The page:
A month after mobs burned down his hardware store and chased his family into a squalid displacement camp, Joseph Kamau, 35, decided it was time to go home.
But he didn’t return to the city he’d fled, Nakuru, where he was born, married and owns 5 acres of land. Instead Kamau and his family resettled in his grandparents’ tribal homeland, known as Central province, where most fellow Kikuyu tribe members originated.
Until now, Kamau had never set foot in this part of Kenya. He has no family left here, no land and no job.
“But if you’re Kikuyu today, you must go to Central,” said Kamau, living in a tent at a Red Cross displacement camp in Limuru. “I don’t really think of it as my homeland, but at least it will be safe.”
Postelection violence in Kenya has calmed in recent weeks as political leaders attempt to forge a coalition government aimed at ending ethnic-based clashes that have killed 1,000 people and driven at least 350,000 from their homes.
But even with signs that a power-sharing agreement may be on the horizon, many Kenyans are refusing to return to the places they fled.
“Everything I worked for over 20 years was demolished in a few minutes,” Kamau said. “Am I going to go back, rebuild everything and then have the same thing happen all over again? It was too painful. I won’t go back. Never.”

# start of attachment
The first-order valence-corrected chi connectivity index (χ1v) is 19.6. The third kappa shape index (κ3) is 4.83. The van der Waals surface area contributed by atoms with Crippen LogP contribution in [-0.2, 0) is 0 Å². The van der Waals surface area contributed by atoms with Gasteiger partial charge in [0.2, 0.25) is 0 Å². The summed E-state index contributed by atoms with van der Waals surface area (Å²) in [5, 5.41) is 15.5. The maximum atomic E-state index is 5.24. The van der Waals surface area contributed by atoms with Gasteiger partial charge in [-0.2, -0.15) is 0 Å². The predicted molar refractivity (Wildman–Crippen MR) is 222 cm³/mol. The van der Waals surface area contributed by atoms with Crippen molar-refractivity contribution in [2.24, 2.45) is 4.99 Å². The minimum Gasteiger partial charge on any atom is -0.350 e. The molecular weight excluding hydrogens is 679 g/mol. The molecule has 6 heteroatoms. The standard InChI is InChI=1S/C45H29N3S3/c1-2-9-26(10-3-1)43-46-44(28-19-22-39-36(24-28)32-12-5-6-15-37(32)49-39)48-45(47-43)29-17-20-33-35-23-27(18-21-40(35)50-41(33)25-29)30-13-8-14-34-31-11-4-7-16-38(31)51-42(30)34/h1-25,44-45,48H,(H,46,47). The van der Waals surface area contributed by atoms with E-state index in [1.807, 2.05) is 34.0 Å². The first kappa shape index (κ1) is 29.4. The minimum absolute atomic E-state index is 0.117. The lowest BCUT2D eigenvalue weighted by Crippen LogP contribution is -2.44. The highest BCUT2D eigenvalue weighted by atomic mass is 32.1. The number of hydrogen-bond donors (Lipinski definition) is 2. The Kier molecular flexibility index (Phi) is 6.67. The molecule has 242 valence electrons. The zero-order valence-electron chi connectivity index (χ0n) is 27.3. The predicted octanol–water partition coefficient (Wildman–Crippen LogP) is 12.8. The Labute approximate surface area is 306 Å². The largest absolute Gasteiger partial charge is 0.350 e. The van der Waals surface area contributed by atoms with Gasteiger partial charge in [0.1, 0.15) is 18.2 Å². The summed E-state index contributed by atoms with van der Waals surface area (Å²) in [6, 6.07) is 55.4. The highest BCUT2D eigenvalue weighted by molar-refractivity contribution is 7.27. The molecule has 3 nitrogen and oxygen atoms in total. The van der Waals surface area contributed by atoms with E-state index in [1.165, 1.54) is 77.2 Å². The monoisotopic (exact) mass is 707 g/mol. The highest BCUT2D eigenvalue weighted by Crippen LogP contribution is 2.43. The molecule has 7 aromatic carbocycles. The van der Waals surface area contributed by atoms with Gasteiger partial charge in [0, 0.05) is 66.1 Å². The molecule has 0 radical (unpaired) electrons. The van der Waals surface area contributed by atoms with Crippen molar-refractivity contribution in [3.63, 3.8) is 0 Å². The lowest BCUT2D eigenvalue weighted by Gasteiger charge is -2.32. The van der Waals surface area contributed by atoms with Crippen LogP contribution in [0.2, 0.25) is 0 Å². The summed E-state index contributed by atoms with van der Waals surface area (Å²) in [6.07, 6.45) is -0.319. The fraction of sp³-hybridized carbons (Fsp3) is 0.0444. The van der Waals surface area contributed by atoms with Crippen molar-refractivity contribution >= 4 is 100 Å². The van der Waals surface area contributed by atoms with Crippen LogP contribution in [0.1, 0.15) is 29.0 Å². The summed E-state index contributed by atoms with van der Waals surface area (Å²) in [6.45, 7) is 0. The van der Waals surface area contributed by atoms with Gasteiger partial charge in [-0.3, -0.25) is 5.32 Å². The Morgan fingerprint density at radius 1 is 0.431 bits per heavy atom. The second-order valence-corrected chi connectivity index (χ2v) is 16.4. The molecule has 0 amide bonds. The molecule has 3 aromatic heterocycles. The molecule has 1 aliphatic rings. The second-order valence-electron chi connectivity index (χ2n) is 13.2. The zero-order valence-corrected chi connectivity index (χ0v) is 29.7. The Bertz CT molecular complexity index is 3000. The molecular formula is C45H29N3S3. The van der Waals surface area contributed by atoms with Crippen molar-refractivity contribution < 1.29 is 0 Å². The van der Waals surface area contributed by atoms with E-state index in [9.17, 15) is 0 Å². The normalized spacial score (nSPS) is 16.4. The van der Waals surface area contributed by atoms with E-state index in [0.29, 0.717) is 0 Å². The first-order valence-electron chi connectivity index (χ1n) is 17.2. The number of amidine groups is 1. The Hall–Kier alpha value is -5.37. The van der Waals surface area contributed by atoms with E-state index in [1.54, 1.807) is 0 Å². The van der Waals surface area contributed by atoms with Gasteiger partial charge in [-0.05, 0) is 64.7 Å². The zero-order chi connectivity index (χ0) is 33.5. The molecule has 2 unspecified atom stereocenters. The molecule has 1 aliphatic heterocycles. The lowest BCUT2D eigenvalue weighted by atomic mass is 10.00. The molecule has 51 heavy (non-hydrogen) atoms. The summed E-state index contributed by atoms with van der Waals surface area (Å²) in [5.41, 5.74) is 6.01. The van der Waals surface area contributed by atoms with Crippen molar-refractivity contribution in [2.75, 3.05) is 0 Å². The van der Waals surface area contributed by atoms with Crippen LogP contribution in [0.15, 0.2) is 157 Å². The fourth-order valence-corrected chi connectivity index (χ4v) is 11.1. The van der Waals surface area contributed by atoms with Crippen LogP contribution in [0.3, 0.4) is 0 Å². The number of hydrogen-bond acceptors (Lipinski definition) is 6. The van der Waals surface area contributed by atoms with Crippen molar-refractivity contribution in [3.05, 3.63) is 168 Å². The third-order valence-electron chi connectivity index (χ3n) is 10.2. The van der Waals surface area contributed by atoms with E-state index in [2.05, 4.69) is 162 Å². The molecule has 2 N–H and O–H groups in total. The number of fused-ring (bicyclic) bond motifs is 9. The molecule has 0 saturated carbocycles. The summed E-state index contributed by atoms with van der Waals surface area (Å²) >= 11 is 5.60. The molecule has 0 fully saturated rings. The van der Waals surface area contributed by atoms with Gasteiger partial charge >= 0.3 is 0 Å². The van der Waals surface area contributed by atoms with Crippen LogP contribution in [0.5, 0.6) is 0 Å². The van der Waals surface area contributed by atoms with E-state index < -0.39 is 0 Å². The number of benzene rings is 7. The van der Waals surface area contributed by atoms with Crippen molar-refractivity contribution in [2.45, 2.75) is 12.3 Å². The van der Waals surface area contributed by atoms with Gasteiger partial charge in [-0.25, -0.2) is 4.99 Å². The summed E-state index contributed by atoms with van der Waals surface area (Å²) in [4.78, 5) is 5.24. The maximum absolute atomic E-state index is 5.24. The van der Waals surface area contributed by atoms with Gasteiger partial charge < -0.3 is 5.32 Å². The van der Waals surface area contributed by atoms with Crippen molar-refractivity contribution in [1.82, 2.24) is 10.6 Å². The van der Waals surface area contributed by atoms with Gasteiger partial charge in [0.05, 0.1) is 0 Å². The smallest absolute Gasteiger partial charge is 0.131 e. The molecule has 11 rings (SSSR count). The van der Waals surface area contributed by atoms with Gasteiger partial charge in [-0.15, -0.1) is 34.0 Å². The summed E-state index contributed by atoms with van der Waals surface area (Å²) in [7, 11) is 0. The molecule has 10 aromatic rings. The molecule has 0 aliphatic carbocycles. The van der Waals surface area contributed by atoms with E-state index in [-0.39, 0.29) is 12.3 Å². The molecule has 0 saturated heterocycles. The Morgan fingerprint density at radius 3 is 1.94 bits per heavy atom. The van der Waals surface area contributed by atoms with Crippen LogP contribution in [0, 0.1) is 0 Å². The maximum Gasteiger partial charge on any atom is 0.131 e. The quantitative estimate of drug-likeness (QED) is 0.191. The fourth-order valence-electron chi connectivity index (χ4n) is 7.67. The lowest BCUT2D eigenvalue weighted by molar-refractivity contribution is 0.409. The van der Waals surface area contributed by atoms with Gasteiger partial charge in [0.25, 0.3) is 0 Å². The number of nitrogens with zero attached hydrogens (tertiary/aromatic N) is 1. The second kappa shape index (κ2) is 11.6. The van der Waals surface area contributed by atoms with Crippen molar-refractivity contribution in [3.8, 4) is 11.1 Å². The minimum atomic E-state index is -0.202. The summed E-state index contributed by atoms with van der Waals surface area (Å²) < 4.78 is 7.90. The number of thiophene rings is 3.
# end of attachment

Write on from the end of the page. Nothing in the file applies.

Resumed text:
Tens of thousands of people like Kamau are making cross-country treks to resettle in their ancestral homelands. The nationwide population reshuffle is threatening to spur a permanent ethnic remapping of Kenya, worsening the East African nation’s political divisions and creating regional fiefdoms.
Some worry that Kenya’s sudden shift from ethnic integration to self-imposed segregation is reminiscent of what happened in Somalia after the government collapsed in 1991 and millions of people reorganized into clan-based factions that have engaged in a 17-year civil war.
Experts say the social and political troubles raised by Kenya’s disputed Dec. 27 presidential election will only grow more difficult to solve if the country continues down a path of balkanization.
“It’s a major step backward [that] could tear the society apart,” said Per Engebak, regional director at UNICEF in Nairobi, the capital. “It’s inconceivable that this kind of segregation will bring reconciliation. On the contrary, it will just bring more upheaval.”
Resettlement so far is most pronounced among tribes affiliated with Kenya’s presidential rivals, President Mwai Kibaki, a Kikuyu, and opposition leader Raila Odinga, a Luo. In the traditional Kikuyu homeland of Central province, thousands of Luos have been evicted, fired and driven out. Likewise, in the Luo heartland of Nyanza province, scarcely a Kikuyu is left.
In some cases resettlers have largely exchanged lives, moving into the former homes of people who fled and taking their old jobs. On Kenya’s highways, trucks overloaded with sofas, cabinets, clothing and people whiz past one another in opposite directions, carrying people to new lives.
Most say they are searching for a safe place to start over. After witnessing horrific ethnic-based attacks in their former towns and often being betrayed by neighbors, many insist they cannot return and live as if nothing happened.
“The neighbors are my enemy,” said Martin Mule Waruru, a former bus conductor in Kakamega. He said his family’s compound was set ablaze by the next-door neighbor from a rival tribe. “That man is a criminal and should be prosecuted. How can I take my children back to live next to him?”